Paolo was a distinguished scholar; he had written several books on different literary topics. He had also written two novels and several short stories, which his publisher is planning to reissue in a single volume. Paolo had grown up in a small town called Novara in the middle of Italy; when I once asked him about it, he shrugged and told me it was tiny. He told me that his father made “rubinetti” – taps. I had never asked Paolo about his family before. It is his father and his mother, his girlfriend Georgia, and all the many people whose lives he touched, that I think about now. How very sad.

I remember Paolo, walking along the narrow wall outside my college in Oxford on a sunny afternoon. I remember tramping with him from the Marais to St Germain, all the while discussing our hang-ups and creative blocks. I remember him telling me never to wash a coffee maker and, when I resisted, (I had been trained to wash all dishes with plenty of fairy liquid) his insistance, “Ma viene meglio il caffe! Lo so. Sono Italiano.”* I’ve never washed a coffee machine since.

I wish I had a chance to say goodbye; but maybe every friendship contains a form of leavetaking within its most carefree moments.

*But the coffee turns out better. I know. I’m Italian.

A Man and A Woman

Is Amour really about love? ‘Cause I’m not feeling it.  Haneke’s films are secretive, elegant and cold. He is a master of his art, and nothing demonstrates this better than his casting of Emmanuelle Riva and Jean-Louis Trintignant: just watching them is a pleasure and a privilege. Moreover, they bring with them the intertextual connotations and freight of all the roles they have played before. Yet, for me, even they do not deflect the  cold touch of the filmmaker’s gaze (excuse the synaesthesia). Critics applaud Haneke’s cool, intellectual detatchment, and his flawless mise en scene, but I remain undecided about whether I wholeheartedly admire his films or not.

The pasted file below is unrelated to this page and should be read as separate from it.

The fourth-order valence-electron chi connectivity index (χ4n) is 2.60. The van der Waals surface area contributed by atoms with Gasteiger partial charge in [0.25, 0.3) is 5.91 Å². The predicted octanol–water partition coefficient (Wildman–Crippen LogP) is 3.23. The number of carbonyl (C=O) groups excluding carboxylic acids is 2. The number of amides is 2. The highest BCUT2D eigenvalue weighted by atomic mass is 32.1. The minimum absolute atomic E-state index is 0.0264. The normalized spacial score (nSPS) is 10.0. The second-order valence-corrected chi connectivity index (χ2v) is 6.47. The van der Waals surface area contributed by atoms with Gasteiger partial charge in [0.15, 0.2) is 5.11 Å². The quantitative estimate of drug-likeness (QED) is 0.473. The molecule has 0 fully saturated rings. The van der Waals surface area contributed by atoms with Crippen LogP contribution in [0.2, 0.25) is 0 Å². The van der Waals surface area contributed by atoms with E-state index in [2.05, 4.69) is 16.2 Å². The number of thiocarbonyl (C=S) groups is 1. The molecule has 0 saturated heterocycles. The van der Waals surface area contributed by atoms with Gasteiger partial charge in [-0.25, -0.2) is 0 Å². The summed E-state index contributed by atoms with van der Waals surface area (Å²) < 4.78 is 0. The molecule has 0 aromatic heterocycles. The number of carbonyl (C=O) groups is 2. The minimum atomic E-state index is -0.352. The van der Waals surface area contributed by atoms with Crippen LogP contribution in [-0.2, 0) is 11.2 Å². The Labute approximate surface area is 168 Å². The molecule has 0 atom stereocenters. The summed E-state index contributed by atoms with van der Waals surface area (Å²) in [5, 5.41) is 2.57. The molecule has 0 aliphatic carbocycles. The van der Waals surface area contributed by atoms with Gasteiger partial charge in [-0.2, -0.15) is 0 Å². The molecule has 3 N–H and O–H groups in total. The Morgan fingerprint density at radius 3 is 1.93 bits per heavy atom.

On the topic of masters, I enjoyed The Master. Early on in the movie we see the image of a woman, made out of sand.* Freddie Quell (Joaquin Phoenix) mimes sexual acts with this woman-made-of-sand (which is metaphorically what he continues to do throughout the movie). Around him, sailors, who could have stepped out of Kenneth Anger’s 1947 homoerotic short film Fireworks, frolic by the sea. Thus, from the outset, the film problematises both femininity and masculinity. It helps that the world of this scene is steeped in South Pacific, another film which is preoccupied with how men imagine women and how the two might co-exist.

Freddy Quell and the sand woman
Freddy Quell and the sand woman

It is easy to miss, because there is so much else going on at the same time, but this movie insistently considers different versions of twentieth century womanhood. In a later sequence, pretty young women parade through a department store wearing synthetic gowns. They sport large price tags. Note, the tags are large, the prices small. What’s for sale, the woman or the dress?  As much as it is a film centered on a relationship between two men, women loom large and problematic in The Master. I must mention Peggy Dodd (Amy Adams), monumentally pregnant for much of the film, she keeps a sharp eye – and hand – on her husband, Lancaster Dodd (Philip Seymour Hoffman). Peggy becomes an ambivalent maternal presence as the movie unfolds, at once steely and vulnerable, by turns nurturing and controlling.